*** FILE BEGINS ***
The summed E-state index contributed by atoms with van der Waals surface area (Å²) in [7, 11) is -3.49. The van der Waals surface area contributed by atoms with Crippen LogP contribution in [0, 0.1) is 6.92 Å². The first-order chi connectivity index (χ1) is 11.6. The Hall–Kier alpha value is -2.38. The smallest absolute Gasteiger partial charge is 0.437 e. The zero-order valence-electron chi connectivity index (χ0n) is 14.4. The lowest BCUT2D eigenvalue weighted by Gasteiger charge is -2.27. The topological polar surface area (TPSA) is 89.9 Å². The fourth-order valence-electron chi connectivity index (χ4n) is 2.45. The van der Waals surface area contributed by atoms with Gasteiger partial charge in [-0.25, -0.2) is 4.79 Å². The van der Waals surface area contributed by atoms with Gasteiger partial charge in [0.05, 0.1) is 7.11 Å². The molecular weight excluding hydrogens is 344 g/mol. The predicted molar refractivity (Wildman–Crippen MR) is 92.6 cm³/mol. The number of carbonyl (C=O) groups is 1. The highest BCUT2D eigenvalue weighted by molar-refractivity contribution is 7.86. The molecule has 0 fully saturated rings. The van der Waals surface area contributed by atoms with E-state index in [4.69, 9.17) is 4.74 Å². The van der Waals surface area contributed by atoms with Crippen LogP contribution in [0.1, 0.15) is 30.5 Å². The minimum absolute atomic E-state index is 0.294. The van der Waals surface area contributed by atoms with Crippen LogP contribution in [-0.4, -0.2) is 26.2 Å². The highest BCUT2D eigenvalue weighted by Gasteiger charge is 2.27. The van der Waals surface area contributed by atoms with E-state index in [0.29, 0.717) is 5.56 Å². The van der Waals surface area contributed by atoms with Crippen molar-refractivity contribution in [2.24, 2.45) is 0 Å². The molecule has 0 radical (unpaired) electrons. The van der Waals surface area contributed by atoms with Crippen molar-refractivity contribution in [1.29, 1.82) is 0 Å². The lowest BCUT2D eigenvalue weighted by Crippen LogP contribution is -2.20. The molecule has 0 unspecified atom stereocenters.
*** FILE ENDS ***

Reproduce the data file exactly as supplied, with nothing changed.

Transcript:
The summed E-state index contributed by atoms with van der Waals surface area (Å²) in [7, 11) is -3.49. The van der Waals surface area contributed by atoms with Crippen LogP contribution in [0, 0.1) is 6.92 Å². The first-order chi connectivity index (χ1) is 11.6. The Hall–Kier alpha value is -2.38. The smallest absolute Gasteiger partial charge is 0.437 e. The zero-order valence-electron chi connectivity index (χ0n) is 14.4. The lowest BCUT2D eigenvalue weighted by Gasteiger charge is -2.27. The topological polar surface area (TPSA) is 89.9 Å². The fourth-order valence-electron chi connectivity index (χ4n) is 2.45. The van der Waals surface area contributed by atoms with Gasteiger partial charge in [-0.25, -0.2) is 4.79 Å². The van der Waals surface area contributed by atoms with Gasteiger partial charge in [0.05, 0.1) is 7.11 Å². The molecular weight excluding hydrogens is 344 g/mol. The predicted molar refractivity (Wildman–Crippen MR) is 92.6 cm³/mol. The number of carbonyl (C=O) groups is 1. The highest BCUT2D eigenvalue weighted by molar-refractivity contribution is 7.86. The molecule has 0 fully saturated rings. The van der Waals surface area contributed by atoms with E-state index in [4.69, 9.17) is 4.74 Å². The van der Waals surface area contributed by atoms with Crippen LogP contribution in [0.1, 0.15) is 30.5 Å². The minimum absolute atomic E-state index is 0.294. The van der Waals surface area contributed by atoms with Crippen LogP contribution in [-0.4, -0.2) is 26.2 Å². The highest BCUT2D eigenvalue weighted by Gasteiger charge is 2.27. The van der Waals surface area contributed by atoms with E-state index in [0.29, 0.717) is 5.56 Å². The van der Waals surface area contributed by atoms with Crippen molar-refractivity contribution in [2.24, 2.45) is 0 Å². The molecule has 0 radical (unpaired) electrons. The van der Waals surface area contributed by atoms with Crippen molar-refractivity contribution in [1.29, 1.82) is 0 Å². The lowest BCUT2D eigenvalue weighted by Crippen LogP contribution is -2.20. The molecule has 0 unspecified atom stereocenters.